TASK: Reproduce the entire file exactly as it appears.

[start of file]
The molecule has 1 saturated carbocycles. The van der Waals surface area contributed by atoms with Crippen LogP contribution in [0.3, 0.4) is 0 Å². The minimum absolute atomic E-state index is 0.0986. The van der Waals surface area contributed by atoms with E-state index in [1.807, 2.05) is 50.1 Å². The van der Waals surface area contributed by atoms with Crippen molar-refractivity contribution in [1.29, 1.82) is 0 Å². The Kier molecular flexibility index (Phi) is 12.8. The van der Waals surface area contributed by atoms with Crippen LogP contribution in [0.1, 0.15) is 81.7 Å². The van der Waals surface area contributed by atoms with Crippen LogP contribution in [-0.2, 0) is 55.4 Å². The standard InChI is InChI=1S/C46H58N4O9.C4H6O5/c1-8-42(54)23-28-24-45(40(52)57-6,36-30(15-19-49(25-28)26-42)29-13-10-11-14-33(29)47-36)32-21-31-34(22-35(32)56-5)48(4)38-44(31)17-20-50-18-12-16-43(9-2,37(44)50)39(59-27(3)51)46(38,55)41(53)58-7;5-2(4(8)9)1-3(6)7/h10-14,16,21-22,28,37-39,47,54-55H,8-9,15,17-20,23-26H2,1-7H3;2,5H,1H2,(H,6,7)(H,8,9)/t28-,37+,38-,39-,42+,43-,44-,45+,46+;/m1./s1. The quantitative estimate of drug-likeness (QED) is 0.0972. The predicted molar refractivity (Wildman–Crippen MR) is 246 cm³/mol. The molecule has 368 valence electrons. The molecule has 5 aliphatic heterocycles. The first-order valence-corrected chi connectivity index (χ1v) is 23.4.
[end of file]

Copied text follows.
The molecule has 1 saturated carbocycles. The van der Waals surface area contributed by atoms with Crippen LogP contribution in [0.3, 0.4) is 0 Å². The minimum absolute atomic E-state index is 0.0986. The van der Waals surface area contributed by atoms with E-state index in [1.807, 2.05) is 50.1 Å². The van der Waals surface area contributed by atoms with Crippen molar-refractivity contribution in [1.29, 1.82) is 0 Å². The Kier molecular flexibility index (Phi) is 12.8. The van der Waals surface area contributed by atoms with Crippen LogP contribution in [0.1, 0.15) is 81.7 Å². The van der Waals surface area contributed by atoms with Crippen LogP contribution in [-0.2, 0) is 55.4 Å². The standard InChI is InChI=1S/C46H58N4O9.C4H6O5/c1-8-42(54)23-28-24-45(40(52)57-6,36-30(15-19-49(25-28)26-42)29-13-10-11-14-33(29)47-36)32-21-31-34(22-35(32)56-5)48(4)38-44(31)17-20-50-18-12-16-43(9-2,37(44)50)39(59-27(3)51)46(38,55)41(53)58-7;5-2(4(8)9)1-3(6)7/h10-14,16,21-22,28,37-39,47,54-55H,8-9,15,17-20,23-26H2,1-7H3;2,5H,1H2,(H,6,7)(H,8,9)/t28-,37+,38-,39-,42+,43-,44-,45+,46+;/m1./s1. The quantitative estimate of drug-likeness (QED) is 0.0972. The predicted molar refractivity (Wildman–Crippen MR) is 246 cm³/mol. The molecule has 368 valence electrons. The molecule has 5 aliphatic heterocycles. The first-order valence-corrected chi connectivity index (χ1v) is 23.4.